Game Developer Interview: Alex Norton – Game Programmer
Brisbane has had a lot of success with indie games over the past few years. From Halfbricks’ Fruit Ninja and Jetpack Joyride to Defiant Developments’ Ski Safari just a couple of weeks ago. Hoping to follow this success, Alex Norton has just started a Kickstarter campaign for his game, Malevolence. I decided to interview Alex to see how his project is a little different to the typical Indie game.
- Firstly could you introduce yourself, tell us a bit about what you are working on and what your favourite games are?
Hey, I’m Alex Norton, Creative Director and Lead Developer of Visual Outbreak, a Brisbane indie group that’s been around longer than most people would realise. We started out back in 2003 when we released Dungeon Master Pro, a web client for playing Dungeons and Dragons with people online while still using all of the books and whatnot. It got to version 3 and had quite a big following, and I think some people still use it… Anyway, now we’re working on an RPG for the PC called Malevolence:
The Sword of Ahkranox which we’re hoping will both shake the games industry and revitalize an old genre. It’s played like the old classic RPGs of the early 90s (such as Might & Magic, Eye of the Beholder, Wizardry, etc) but is set in an infinite, persistent world, populated by procedural locations, enemies, items, quests and more. When we’re not working on that, though (which isn’t very often) we’ll generally play team strategic combat games such as Battlefield 1942, Rainbow 6: Vegas and S.W.A.T, switching to Diablo II and NWN when we feel like something a bit more laid back. When playing on my own these days I usually just hook up to the Battlefield 3 servers and see what’s going on. I generally hate playing online, but BF3 is still pretty fun.
- What game engine are you using for Malevolence?
It’s called the Hellfire II engine, and it has been custom written by myself and my team. The original Hellfire engine was written as a proof-of-concept for a project at QANTM about six years ago, and it had gathered dust until 2010 when we cleaned it up and expanded on it. The new version allows persistent interaction with an infinite 3D world that isn’t constrained by upper and lower limitations of data types (like other procedural games are, such as Minecraft). Like most crazy ideas it started with us being told that it wasn’t possible, so we accepted that as a challenge.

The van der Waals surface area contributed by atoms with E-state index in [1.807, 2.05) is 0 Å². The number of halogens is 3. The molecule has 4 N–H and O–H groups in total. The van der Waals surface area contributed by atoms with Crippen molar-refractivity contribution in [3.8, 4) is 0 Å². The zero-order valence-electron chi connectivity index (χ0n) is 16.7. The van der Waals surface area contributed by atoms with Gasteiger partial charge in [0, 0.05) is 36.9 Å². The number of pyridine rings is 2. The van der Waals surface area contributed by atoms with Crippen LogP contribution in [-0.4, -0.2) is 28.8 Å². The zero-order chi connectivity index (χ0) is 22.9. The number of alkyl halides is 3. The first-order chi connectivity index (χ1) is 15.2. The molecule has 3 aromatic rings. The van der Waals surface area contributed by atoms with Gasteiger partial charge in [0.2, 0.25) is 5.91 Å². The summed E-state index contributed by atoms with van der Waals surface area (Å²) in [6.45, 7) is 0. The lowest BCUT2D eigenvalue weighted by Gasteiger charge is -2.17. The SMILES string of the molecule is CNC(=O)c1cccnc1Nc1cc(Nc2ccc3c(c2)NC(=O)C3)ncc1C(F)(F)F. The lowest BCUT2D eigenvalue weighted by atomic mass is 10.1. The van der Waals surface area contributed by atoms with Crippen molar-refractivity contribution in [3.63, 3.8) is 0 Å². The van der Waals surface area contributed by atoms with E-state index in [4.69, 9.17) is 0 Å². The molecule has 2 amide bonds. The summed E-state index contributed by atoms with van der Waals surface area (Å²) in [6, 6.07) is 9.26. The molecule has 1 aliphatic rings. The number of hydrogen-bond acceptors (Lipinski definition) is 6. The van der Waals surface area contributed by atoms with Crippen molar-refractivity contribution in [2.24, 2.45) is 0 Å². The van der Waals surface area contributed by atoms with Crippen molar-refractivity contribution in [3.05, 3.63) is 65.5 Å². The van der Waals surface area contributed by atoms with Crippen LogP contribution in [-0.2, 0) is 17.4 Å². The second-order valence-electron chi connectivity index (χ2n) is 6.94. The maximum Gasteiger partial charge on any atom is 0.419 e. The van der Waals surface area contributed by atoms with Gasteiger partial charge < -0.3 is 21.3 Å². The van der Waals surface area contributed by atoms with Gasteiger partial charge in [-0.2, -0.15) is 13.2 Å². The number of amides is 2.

- If you started over again, would you build your own engine or would you use an existing engine (like Unity or Unreal)
That’s a hard question to answer, to be honest. I’ve always been a very strong believer in re-inventing the wheel wherever possible. So many people always say “don’t reinvent the wheel!” but if you never do then you never give yourself the oppourtunity to make the wheel better. Writing the game’s engine from scratch definitely has slowed down the game development process a great deal, and has caused more frustrations than any other part of the game’s construction, however that could also be attributed to there being only one coder on the whole project! I think if I was presented with a game engine that was powerful enough to do what I needed it to do, and yet open enough for me to go in and tweak what I needed to, then perhaps I would take it on. But it’d have to be pretty damn convincing!
- Why is Malevolence unique?
Many reasons! It’s unique amongst todays games because it is both first person and turn-based, which is something you don’t see very often in games these days. The grid-based movement of Malevolence was extremely popular in FPRPGs (First Person Role Playing Games) of the 90’s, and more modern games such as Legend of Grimrock make use of it, but aren’t turn-based as well.
In addition to that, however, the in-game world of Malevolence is infinite. Not just infinite, but persistent as well. You can walk for a billion miles in one direction, then head back the way you came and everything will still be there, just as you left it. Items and monsters, however, do change as our procedural algorithm uses a time coefficient to establish “volatile” world components. But an infinite world can get boring after a while, so we’ve also made the item generation system procedural to give the player an infinite number of items to find, and also infinite weapons as well. We’ve gone one step further with the weapons and made the actual weapon graphics be procedurally generated as well, so you can keep finding new weapons, and they’ll keep looking different as well as having different stats and abilities.